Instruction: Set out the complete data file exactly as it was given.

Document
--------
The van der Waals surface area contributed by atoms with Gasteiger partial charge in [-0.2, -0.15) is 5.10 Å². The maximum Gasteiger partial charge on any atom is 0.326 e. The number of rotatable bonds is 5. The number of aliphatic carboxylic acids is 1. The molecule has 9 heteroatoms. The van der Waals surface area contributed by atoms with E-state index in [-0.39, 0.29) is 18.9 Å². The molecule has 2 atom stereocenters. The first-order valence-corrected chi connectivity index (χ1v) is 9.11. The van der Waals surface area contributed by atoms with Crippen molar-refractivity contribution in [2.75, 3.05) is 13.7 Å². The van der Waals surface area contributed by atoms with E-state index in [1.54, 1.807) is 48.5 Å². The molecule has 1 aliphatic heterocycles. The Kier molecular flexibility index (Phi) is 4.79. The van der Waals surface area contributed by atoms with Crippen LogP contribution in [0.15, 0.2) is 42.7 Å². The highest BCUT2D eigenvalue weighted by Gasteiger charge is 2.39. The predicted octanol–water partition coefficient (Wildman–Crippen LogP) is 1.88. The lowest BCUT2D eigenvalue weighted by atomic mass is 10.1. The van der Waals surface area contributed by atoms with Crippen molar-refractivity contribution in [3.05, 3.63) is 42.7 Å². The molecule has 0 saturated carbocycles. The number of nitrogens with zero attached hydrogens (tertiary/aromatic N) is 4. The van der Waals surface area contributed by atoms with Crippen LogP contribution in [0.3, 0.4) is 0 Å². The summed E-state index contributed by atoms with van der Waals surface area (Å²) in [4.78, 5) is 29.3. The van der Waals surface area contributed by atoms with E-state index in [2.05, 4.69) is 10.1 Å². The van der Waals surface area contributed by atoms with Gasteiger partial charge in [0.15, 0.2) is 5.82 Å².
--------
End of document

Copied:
The van der Waals surface area contributed by atoms with Gasteiger partial charge in [-0.2, -0.15) is 5.10 Å². The maximum Gasteiger partial charge on any atom is 0.326 e. The number of rotatable bonds is 5. The number of aliphatic carboxylic acids is 1. The molecule has 9 heteroatoms. The van der Waals surface area contributed by atoms with E-state index in [-0.39, 0.29) is 18.9 Å². The molecule has 2 atom stereocenters. The first-order valence-corrected chi connectivity index (χ1v) is 9.11. The van der Waals surface area contributed by atoms with Crippen molar-refractivity contribution in [2.75, 3.05) is 13.7 Å². The van der Waals surface area contributed by atoms with E-state index in [1.54, 1.807) is 48.5 Å². The molecule has 1 aliphatic heterocycles. The Kier molecular flexibility index (Phi) is 4.79. The van der Waals surface area contributed by atoms with Crippen LogP contribution in [0.15, 0.2) is 42.7 Å². The highest BCUT2D eigenvalue weighted by Gasteiger charge is 2.39. The predicted octanol–water partition coefficient (Wildman–Crippen LogP) is 1.88. The lowest BCUT2D eigenvalue weighted by atomic mass is 10.1. The van der Waals surface area contributed by atoms with Crippen molar-refractivity contribution in [3.05, 3.63) is 42.7 Å². The molecule has 0 saturated carbocycles. The number of nitrogens with zero attached hydrogens (tertiary/aromatic N) is 4. The van der Waals surface area contributed by atoms with Crippen LogP contribution in [0.3, 0.4) is 0 Å². The summed E-state index contributed by atoms with van der Waals surface area (Å²) in [4.78, 5) is 29.3. The van der Waals surface area contributed by atoms with E-state index in [2.05, 4.69) is 10.1 Å². The van der Waals surface area contributed by atoms with Gasteiger partial charge in [0.15, 0.2) is 5.82 Å².